Like many of my generation, I first heard the crazed genius of Thomas Dolby with the song “She Blinded Me With Science.” Something about the synthesizer tracks, the mad scientist, and the story of love blooming with unnoticed laboratory assistant Miss Sakamoto took on a life of its own.
Over the last three decades, I learned to appreciate many other Dolby songs. From the crazed beats of “Hyperactive!” and its tale of a kid wired to a machine so he’d stop spouting “junk,” to the calmer strains of “Budapest By Blimp” and “Wind Power” speaking eloquently about letting go and drifting, these are songs in the unending soundtrack of my mind. The strings binding these varied adventures in musical space inevitably come down to telling stories mixed with infectious beats, synthesizers, and harmonies.
So did you ever wonder what happened to Dolby since he disappeared from the radio waves in the 1990s? I certainly have.
It turns out that the best place to hide is in plain sight. I think he was always a bit of a geek, tinkering with his synthesizers. In the early 1990s he founded Beatnik, Inc. and co-invented the polyphonic ring tone. Then in 2001, he became the Musical Director for the TED Conference. As a fan of the many amazing TED talks available online, I’m not surprised that he would find his way to working with other brilliant people in many fields.
And now after a prolonged break—nearly 20 years—Dolby is readying a new album. As an opening salvo, he’s releasing a three-song EP to provide a taste of what’s to come. Collaborating with Dolby is Eddi Reader’s soaring voice, offering some great duet counterpoints to Dolby’s distinct voice.
The Oceanea EP offers three songs: “Oceanea,” “Simone,” and “To The Life Boats.” After listening to Retrospectacle recently and then listening to the Oceanea EP, I was stunned because it seems like no time has passed. Where other artists may try to come back after a prolonged absence from performing and not sound that great, Dolby hasn’t dropped a beat.
Once again, it’s the stories woven into each song that raises the EP above what it might have been. It’s incredibly simple to slip back into the strange world of Dolby’s Flat Earth Society with tales of journeys. If the EP is any indication, the upcoming full album A Map of the Floating City ought to be amazing. Beyond working with Reader, Dolby also collaborated with Mark Knopfler (Dire Straits), Regina Spektor, Natalie MacMaster, Bruce Wooley, and Imogen Heap. Honestly, he had me at Mark Knopfler.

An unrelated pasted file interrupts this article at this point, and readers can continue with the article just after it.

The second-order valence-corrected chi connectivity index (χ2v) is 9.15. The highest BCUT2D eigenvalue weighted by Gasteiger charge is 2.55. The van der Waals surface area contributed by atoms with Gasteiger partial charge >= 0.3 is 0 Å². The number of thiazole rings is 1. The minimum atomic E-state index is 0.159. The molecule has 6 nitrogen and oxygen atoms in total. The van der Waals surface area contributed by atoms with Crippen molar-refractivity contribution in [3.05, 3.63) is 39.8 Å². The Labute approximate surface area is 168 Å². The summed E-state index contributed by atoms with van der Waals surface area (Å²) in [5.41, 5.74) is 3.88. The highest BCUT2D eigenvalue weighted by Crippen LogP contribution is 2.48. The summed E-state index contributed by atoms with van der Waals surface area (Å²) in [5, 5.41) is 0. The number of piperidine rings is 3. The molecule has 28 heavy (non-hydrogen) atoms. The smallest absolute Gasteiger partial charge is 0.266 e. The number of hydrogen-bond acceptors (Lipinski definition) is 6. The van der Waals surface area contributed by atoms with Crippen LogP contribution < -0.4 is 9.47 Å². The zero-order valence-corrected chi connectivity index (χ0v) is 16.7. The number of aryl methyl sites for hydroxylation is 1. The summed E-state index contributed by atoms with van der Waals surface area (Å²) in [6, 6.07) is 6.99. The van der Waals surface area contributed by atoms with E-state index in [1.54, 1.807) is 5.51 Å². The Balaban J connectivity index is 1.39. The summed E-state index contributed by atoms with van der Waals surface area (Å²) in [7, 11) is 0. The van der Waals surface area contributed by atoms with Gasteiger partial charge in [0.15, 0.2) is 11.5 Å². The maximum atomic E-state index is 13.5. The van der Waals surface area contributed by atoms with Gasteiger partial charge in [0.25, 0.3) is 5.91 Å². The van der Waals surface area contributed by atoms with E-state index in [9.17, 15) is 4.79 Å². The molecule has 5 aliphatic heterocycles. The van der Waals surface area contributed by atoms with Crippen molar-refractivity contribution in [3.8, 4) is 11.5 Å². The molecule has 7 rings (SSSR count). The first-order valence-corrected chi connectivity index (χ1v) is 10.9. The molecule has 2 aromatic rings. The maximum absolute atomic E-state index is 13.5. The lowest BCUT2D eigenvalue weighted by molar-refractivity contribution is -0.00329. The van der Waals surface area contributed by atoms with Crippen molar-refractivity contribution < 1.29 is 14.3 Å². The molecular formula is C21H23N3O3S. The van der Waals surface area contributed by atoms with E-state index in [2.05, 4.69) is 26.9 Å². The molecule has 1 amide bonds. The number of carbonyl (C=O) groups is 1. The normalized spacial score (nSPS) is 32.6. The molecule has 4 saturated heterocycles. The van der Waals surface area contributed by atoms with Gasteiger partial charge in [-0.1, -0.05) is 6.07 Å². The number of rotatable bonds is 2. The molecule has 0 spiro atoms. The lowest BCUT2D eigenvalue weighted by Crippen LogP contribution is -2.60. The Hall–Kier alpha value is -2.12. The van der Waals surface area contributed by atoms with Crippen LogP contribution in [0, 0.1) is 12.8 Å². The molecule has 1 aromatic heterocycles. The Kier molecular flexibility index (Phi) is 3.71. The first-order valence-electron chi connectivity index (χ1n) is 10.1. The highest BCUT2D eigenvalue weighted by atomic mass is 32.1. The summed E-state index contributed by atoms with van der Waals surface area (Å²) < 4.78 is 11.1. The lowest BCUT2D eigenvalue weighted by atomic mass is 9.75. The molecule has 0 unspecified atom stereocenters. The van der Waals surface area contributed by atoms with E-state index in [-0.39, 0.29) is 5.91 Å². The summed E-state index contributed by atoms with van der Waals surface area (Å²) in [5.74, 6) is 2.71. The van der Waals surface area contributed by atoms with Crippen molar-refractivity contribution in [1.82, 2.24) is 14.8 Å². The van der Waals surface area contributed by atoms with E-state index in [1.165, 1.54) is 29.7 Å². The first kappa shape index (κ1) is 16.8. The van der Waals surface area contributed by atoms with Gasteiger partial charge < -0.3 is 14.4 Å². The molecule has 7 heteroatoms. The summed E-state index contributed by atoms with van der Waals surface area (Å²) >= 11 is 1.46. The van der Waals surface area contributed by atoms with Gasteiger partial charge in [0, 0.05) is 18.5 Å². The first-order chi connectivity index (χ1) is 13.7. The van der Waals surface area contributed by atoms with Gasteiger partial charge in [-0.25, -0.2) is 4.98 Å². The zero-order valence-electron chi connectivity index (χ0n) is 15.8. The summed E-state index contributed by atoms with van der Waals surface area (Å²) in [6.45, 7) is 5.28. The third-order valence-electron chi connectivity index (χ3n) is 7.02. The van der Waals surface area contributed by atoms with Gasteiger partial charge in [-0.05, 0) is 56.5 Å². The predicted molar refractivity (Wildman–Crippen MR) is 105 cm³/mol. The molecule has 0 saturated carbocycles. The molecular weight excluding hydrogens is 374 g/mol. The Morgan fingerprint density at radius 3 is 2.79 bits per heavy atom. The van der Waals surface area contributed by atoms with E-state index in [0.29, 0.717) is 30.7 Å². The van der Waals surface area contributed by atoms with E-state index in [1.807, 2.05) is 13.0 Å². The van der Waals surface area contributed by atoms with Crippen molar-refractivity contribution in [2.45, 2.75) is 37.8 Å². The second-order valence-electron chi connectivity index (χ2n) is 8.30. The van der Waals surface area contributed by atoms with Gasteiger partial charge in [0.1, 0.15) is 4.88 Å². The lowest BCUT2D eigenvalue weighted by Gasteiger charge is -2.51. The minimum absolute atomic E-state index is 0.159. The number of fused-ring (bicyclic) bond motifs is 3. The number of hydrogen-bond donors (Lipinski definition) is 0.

With the song “Oceanea,” there’s a lightness evident in the lyrics as Dolby sings of returning home again and again, feeling the freedom of the birds, the flowers, and the wind as he recovers from some injury, physical or otherwise. It’s the poetry inherent in the words as much as the airy music, with keyboards and strings evoking an almost atmospheric feel that really drives the point home.
There’s a safety here in “Oceanea”: “And I’m free/I’m soaring on a thermal wind/learning how to shed my skin/I made it home to Oceanea.” When Reader’s voice repeats the chorus and last verse as some kind of cosmic narrator, how can you not feel relaxed and at home?
“Simone” on the other hand, tells the story of a woman leaving a man not happy to let her go. The light drum taps work to give it almost a samba feel, and the keyboards make it impossible for me not to see the story unfold almost as a movie in my mind. A saxophone introduces even more of a jazzy touch, reinforcing the soundtrack feel to the story. Second guesses and details fill in the gaps as we learn more of Simone and her story. “The airbus touches down in Cuba/Her iPod’s looping Gypsy Kings/The tradewinds lash the Caribbean/Umbrella twizzles in her drink.” A modern tale of love and loss? I’ll let you decide.
But of the three songs, my favorite is “To The Lifeboats.” To me, this one is the closest to the Dolby songs I heard in the ’80s. A beautiful acoustic guitar blends with another soft beat and then swells to a rousing chorus of synthesizers and electric guitars. I’m not sure of the message here, but suspect it may be a statement about our false sense of security. “The superstitious sailors of old/refused to learn to swim/but there’s no need to drown these days/cause we’ve got lifeboats.” And then I get the impression that as he looks around, he starts to panic as the storm is blowing in because he can’t find any “f—ing” lifeboats.